However, he believed in the “goodness of US government”. By 2005 he became a technical expert with the CIA. Through this he gained access to secret files. He watched drone surveillance of people they might then kill and the NSA tracking the internet as people typed. What he saw repelled him.
Initially he had high expectations that the election of Obama would see things change especially on the issue of state surveillance. However, these hopes were dashed and he drew more radical conclusions. “Then it became clear Obama was not just continuing, but in many cases expanding these abuses. I realised I couldn’t wait for a leader to fix these things.”
Greenwald quotes Snowden’s powerful statement: “the true measurement of a person isn’t what they say they believe in, but what they do in defence of those beliefs.”
Snowden revealed himself as a whistleblower, risked his long term personal relationship, (with a partner who was unaware of his action in order to protect her), gave up a $200,000 yearly salary and secure living in Hawaii and faced the threat of imprisonment or worse in “defence of his principles”. Snowden did this fully aware of the personal consequences.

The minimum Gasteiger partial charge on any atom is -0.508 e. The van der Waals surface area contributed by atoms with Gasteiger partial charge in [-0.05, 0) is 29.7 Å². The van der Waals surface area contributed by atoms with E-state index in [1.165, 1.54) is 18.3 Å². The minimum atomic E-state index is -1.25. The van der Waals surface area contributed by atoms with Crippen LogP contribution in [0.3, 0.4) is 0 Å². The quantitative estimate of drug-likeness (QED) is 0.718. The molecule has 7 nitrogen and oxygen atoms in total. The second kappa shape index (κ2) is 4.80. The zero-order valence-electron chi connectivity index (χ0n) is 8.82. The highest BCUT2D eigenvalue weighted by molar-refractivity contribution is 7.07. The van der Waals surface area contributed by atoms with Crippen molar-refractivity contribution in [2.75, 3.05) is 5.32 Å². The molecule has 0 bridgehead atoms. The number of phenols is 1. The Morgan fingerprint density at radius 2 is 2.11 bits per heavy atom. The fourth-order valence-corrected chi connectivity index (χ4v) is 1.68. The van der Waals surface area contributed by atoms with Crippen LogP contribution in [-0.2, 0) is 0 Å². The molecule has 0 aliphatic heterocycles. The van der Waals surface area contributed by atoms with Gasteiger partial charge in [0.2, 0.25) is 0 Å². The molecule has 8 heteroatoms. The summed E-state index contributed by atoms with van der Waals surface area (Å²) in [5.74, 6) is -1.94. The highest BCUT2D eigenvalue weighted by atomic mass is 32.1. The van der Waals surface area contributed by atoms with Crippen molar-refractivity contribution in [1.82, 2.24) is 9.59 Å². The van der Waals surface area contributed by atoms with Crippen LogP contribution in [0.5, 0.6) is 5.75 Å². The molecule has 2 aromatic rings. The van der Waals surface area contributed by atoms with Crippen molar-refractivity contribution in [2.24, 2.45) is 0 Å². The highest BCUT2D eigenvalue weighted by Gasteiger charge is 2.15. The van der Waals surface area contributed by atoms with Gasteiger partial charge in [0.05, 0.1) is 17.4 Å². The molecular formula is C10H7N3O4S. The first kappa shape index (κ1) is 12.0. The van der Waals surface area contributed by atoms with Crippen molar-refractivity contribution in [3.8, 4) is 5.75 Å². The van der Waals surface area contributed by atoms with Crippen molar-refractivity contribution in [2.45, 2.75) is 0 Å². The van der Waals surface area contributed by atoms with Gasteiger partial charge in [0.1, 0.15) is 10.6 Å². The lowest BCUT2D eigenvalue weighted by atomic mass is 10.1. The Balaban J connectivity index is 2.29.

The reality of the Obama administration led to massive disillusionment, and in turn to a large part of US society looking to the left and to socialist ideas, which was reflected in the election of socialist Kshama Sawant to Seattle city council in 2014. Glenn Greenwald recently called for Kshama Sawant to be re-elected.